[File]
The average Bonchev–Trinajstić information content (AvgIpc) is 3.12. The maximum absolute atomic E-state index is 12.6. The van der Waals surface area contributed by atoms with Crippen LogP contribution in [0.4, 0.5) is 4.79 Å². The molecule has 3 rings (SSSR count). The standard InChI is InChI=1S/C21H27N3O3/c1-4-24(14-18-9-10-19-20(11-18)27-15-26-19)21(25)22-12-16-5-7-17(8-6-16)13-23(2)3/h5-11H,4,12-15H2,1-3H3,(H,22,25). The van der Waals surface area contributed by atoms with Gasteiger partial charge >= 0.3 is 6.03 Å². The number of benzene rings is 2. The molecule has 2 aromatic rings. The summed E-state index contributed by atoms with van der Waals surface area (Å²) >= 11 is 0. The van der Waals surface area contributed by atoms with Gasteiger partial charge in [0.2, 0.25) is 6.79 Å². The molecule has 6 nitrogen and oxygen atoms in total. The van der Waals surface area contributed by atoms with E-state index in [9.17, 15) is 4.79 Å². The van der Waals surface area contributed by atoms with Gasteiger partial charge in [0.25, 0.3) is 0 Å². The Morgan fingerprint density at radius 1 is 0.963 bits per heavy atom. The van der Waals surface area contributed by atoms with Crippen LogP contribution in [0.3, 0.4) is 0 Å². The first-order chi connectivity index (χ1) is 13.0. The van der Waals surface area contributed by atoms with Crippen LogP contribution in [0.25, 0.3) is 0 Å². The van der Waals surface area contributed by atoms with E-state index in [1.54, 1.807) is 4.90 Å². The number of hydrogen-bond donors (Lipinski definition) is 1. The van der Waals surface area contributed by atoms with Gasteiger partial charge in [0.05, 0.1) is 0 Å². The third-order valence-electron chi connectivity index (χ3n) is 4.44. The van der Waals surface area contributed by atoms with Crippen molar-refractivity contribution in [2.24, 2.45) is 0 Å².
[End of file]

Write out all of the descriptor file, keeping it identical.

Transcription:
The average Bonchev–Trinajstić information content (AvgIpc) is 3.12. The maximum absolute atomic E-state index is 12.6. The van der Waals surface area contributed by atoms with Crippen LogP contribution in [0.4, 0.5) is 4.79 Å². The molecule has 3 rings (SSSR count). The standard InChI is InChI=1S/C21H27N3O3/c1-4-24(14-18-9-10-19-20(11-18)27-15-26-19)21(25)22-12-16-5-7-17(8-6-16)13-23(2)3/h5-11H,4,12-15H2,1-3H3,(H,22,25). The van der Waals surface area contributed by atoms with Gasteiger partial charge >= 0.3 is 6.03 Å². The number of benzene rings is 2. The molecule has 2 aromatic rings. The summed E-state index contributed by atoms with van der Waals surface area (Å²) >= 11 is 0. The van der Waals surface area contributed by atoms with Gasteiger partial charge in [0.2, 0.25) is 6.79 Å². The molecule has 6 nitrogen and oxygen atoms in total. The van der Waals surface area contributed by atoms with E-state index in [9.17, 15) is 4.79 Å². The van der Waals surface area contributed by atoms with Gasteiger partial charge in [0.25, 0.3) is 0 Å². The Morgan fingerprint density at radius 1 is 0.963 bits per heavy atom. The van der Waals surface area contributed by atoms with Crippen LogP contribution in [0.3, 0.4) is 0 Å². The first-order chi connectivity index (χ1) is 13.0. The van der Waals surface area contributed by atoms with Crippen LogP contribution in [0.25, 0.3) is 0 Å². The van der Waals surface area contributed by atoms with E-state index in [1.54, 1.807) is 4.90 Å². The number of hydrogen-bond donors (Lipinski definition) is 1. The van der Waals surface area contributed by atoms with Gasteiger partial charge in [0.05, 0.1) is 0 Å². The third-order valence-electron chi connectivity index (χ3n) is 4.44. The van der Waals surface area contributed by atoms with Crippen molar-refractivity contribution in [2.24, 2.45) is 0 Å².